Where is Tasmania?

Guest perspective/Randy Randall

The marina business in winter is not much fun. The river’s frozen over, the snow-covered docks look like giant loaves of white bread, and the mooring balls are gripped fast in the ice. It’s all very depressing, and spring seems a long way off.

Snow piled up to the windows and nightfall at 4 p.m. put me in a funk.  “Seasonal Affective Disorder” some call it. My wife chides me for having a touch of cabin fever; but I sooner relate to Herman Melville when he wrote in “Moby Dick” about “the damp, drizzly November in my soul.”

For me it’s all a humbug, and I know the only cure is to go somewhere. My brother-in-law escapes to Florida. My sister and her husband take a Caribbean cruise. I camp out in front of the woodstove and lose myself in the great cruising stories of years gone by. I read for hours on end while the snow falls and the wind rages – and while I’m blissfully unaware of the mayhem going on outdoors, I have invited myself aboard some of the most famous yachts for some of the most famous voyages in history. This time, I sailed around the world with John Guzzwell aboard Trekka; and, when that voyage was over, I signed on with Vito Dumas to struggle along with him through the Roaring Forties aboard Lehg II. Then I took a break from singlehanding and sailed around the world in company with Susan and Eric Hiscock on Wanderer III.

After that respite I was back aboard with Joshua Slocum on Spray, fighting our way around Cape Horn. For a more recent circumnavigation, I left the old Spray at her berth in Fairhaven, Mass., and climbed aboard American Promise with Dodge Morgan. And, finally, I stowed away on the old catboat Mascot with Henry Plummer in “The Boy, Me and the Cat” – a classic cruising tale if there ever was one, guaranteed to transport me out of snow-covered Maine and down to sunny Florida.

You may wonder how I could pass so many hours absorbed in these old books, but, you see, I’m a proactive reader. I don’t just read along with these sailors. In my vivid imagination, I’m their shipmate. I pay close attention to the details. I read and reread passages to make sure I understand them.

When Guzzwell writes about setting staysails, I know all about that. I’ve done it. When they struggle to repair a leaking stuffing box or a chafed mooring line, I can relate. When Dumas or Hiscock give their latitude and longitude – worked out with their trusty sextant and the HO-229 tables – I pause in my reading and research where they really were. For that I use Google Earth and Google Maps. The lat-long for any location in the world displays automatically at the bottom of the screen.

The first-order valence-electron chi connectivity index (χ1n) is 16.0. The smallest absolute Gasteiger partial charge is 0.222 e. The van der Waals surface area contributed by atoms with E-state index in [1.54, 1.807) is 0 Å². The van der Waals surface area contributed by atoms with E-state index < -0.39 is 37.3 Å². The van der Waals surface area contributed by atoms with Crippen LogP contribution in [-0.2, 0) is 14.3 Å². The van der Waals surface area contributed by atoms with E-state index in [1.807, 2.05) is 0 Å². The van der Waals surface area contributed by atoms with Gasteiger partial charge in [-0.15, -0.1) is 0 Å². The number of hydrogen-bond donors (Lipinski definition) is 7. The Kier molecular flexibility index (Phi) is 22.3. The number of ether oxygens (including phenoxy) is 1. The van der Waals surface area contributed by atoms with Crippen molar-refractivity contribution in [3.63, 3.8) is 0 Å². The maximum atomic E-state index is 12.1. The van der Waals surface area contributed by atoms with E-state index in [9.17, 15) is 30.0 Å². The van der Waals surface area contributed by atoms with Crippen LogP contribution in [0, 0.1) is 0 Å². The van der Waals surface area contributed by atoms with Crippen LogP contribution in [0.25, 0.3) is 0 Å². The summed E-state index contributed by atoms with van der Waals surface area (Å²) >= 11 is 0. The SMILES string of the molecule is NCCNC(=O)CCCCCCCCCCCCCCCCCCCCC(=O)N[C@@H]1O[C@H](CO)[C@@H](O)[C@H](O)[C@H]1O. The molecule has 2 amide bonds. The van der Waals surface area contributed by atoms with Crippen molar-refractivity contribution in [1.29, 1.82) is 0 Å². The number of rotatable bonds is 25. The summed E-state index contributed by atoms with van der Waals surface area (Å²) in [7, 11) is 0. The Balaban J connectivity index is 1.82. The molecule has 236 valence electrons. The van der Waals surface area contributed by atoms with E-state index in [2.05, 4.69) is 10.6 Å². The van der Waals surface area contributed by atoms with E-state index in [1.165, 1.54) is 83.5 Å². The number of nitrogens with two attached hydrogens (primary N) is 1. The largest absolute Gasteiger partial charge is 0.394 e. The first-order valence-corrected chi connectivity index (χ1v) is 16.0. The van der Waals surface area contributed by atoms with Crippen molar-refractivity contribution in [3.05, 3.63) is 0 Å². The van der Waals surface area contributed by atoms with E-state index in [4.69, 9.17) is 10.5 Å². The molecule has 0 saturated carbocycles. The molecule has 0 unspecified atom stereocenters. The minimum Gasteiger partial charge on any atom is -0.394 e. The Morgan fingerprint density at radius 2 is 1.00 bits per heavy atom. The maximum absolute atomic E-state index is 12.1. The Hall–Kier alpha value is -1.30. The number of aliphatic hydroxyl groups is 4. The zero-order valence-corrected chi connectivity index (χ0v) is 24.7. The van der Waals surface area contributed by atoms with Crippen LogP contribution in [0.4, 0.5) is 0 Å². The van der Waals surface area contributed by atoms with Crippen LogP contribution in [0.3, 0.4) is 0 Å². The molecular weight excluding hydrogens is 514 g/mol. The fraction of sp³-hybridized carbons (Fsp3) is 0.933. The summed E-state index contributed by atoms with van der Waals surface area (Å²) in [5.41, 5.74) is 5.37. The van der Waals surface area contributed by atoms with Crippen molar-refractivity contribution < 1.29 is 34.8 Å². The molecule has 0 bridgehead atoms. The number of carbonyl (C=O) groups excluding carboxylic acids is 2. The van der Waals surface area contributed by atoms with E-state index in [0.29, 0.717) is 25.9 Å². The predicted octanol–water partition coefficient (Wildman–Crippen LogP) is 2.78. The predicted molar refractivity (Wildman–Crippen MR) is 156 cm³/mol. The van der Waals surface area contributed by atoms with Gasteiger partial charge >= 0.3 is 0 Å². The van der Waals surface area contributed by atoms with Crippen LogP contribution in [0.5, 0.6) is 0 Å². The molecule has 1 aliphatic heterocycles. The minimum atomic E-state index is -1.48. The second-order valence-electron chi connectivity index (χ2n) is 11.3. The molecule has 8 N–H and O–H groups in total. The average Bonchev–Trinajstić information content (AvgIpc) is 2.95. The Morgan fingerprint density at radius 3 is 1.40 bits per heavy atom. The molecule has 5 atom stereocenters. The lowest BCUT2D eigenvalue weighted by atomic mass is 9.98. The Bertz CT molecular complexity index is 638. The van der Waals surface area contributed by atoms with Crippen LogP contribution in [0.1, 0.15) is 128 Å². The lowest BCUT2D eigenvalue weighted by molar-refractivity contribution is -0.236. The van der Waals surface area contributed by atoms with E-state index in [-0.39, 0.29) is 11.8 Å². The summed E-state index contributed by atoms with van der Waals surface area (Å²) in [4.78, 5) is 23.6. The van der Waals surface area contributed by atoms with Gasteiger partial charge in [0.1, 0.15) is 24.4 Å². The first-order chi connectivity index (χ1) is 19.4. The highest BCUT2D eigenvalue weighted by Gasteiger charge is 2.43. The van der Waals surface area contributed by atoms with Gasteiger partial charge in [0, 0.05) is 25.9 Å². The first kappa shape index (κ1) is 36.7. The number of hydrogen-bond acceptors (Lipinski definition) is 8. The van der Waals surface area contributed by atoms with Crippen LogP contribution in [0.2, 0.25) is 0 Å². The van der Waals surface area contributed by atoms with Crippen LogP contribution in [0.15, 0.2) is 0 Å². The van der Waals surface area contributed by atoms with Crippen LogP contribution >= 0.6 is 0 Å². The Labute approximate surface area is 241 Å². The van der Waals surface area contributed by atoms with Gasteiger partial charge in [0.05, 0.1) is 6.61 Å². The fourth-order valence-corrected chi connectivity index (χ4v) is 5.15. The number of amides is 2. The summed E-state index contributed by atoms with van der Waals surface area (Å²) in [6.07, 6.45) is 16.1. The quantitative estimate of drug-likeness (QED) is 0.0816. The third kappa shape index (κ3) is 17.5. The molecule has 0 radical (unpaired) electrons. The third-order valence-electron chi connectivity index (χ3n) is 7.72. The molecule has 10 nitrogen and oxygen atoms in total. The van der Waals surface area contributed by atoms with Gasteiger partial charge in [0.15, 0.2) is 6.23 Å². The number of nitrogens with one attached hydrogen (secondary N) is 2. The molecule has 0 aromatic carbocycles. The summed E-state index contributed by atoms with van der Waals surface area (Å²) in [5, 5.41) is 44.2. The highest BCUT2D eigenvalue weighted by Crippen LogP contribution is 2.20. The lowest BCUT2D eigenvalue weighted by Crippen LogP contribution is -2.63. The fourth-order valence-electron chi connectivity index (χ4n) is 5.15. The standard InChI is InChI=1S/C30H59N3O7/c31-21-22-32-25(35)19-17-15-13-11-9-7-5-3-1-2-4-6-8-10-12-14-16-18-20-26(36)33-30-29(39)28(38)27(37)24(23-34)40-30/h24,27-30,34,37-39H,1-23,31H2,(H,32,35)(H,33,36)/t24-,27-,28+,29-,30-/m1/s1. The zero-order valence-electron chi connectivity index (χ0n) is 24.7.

When Guzzwell writes he made landfall at Samoa, I go ashore with him. With the mere click of a computer mouse I’m able to visit the South Seas Islands. As the 20-foot yawl Trekka transited the Panama Canal, I was there for each passage through the locks. Both Guzzwell and Slocum sailed inside the Great Barrier Reef, and I can retrace every mile of their route on my screen.

When I read like this, I’m struck by the incongruity of my methods – in one hand holding a book written years ago, about a voyage that occurred in the last century; in the other, using a laptop PC to follow these sailors around the world. The irony of all this is not lost on me, in as much as I’m somewhat of a curmudgeon when it comes to our modern digital age.

I’m suspicious of the various electronic devices with which we are forced to associate these days. I hear even our refrigerators are going to become “smart,” perhaps automatically reordering the Black Toad English Brown Ale when I remove the last bottle from the shelf.  (This is perhaps not entirely a bad thing.)

But I do enjoy searching out the far-distant islands and ports-of-call where these intrepid sailors made landfall. Slocum passed months in Tasmania while he waited for the weather to improve before continuing across the Indian Ocean. So, I asked myself, where exactly is Tasmania? And I found out using Google Earth.

Another thing I find while tracking these sailors with my PC is that the Earth is not always laid out the way we think it is. Geography can be surprising. Who knew there were tiny, ever-so-remote islands in the South Atlantic?  Slocum stopped at both St. Helena and Ascension Island on his way to Brazil and home. We’ve heard of the “Roaring Forties,” but what does that really mean? Where is 40-degrees south latitude? The grid function in Google Earth will show you.

Why is Thursday Island so important to circumnavigators?  I must admit my laptop and Google Earth have added tremendously to my enjoyment of these old stories. The exotic places, the Great Circle routes, the vast oceans and the trade winds all come alive when you see them on the glowing computer screen. Who knew such old books would be my salvation and pull me through the never-ending winter of 2014-15?

We live in an amazing age. I thoroughly enjoyed sailing along with all those old salts in January and February, and I will thrill to a new gaggle of adventurers this winter. And soon now my armchair roving will be over, and I’ll be searching for spring instead. I guess I’ll check the “Old Farmer’s Almanac” and see when we should be launching the marina docks.

Frequent contributor, correspondent and friend Randy Randall is co-owner of Marston’s Marina in Saco, Maine, and a dreamer and waterman of the first order.